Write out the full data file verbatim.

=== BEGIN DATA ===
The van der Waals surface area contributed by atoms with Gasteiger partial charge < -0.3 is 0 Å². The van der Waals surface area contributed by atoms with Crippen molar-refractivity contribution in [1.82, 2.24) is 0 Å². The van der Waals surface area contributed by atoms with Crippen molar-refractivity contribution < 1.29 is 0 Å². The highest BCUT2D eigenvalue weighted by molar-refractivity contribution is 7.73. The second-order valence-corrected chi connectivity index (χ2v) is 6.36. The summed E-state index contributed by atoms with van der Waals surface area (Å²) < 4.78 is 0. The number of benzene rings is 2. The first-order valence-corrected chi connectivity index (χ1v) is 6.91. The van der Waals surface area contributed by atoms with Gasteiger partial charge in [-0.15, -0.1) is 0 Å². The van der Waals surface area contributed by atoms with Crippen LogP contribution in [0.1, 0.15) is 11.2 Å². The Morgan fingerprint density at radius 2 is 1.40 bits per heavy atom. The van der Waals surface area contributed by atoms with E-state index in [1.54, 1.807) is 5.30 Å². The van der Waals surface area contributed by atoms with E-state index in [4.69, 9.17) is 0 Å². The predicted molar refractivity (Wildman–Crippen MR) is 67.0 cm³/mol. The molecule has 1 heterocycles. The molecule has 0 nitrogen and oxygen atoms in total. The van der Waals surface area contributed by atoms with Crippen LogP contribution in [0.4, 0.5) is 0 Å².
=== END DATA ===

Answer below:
The van der Waals surface area contributed by atoms with Gasteiger partial charge < -0.3 is 0 Å². The van der Waals surface area contributed by atoms with Crippen molar-refractivity contribution in [1.82, 2.24) is 0 Å². The van der Waals surface area contributed by atoms with Crippen molar-refractivity contribution < 1.29 is 0 Å². The highest BCUT2D eigenvalue weighted by molar-refractivity contribution is 7.73. The second-order valence-corrected chi connectivity index (χ2v) is 6.36. The summed E-state index contributed by atoms with van der Waals surface area (Å²) < 4.78 is 0. The number of benzene rings is 2. The first-order valence-corrected chi connectivity index (χ1v) is 6.91. The van der Waals surface area contributed by atoms with Gasteiger partial charge in [-0.15, -0.1) is 0 Å². The van der Waals surface area contributed by atoms with Crippen LogP contribution in [0.1, 0.15) is 11.2 Å². The Morgan fingerprint density at radius 2 is 1.40 bits per heavy atom. The van der Waals surface area contributed by atoms with E-state index in [1.54, 1.807) is 5.30 Å². The van der Waals surface area contributed by atoms with E-state index in [4.69, 9.17) is 0 Å². The predicted molar refractivity (Wildman–Crippen MR) is 67.0 cm³/mol. The molecule has 1 heterocycles. The molecule has 0 nitrogen and oxygen atoms in total. The van der Waals surface area contributed by atoms with Crippen LogP contribution in [0.4, 0.5) is 0 Å².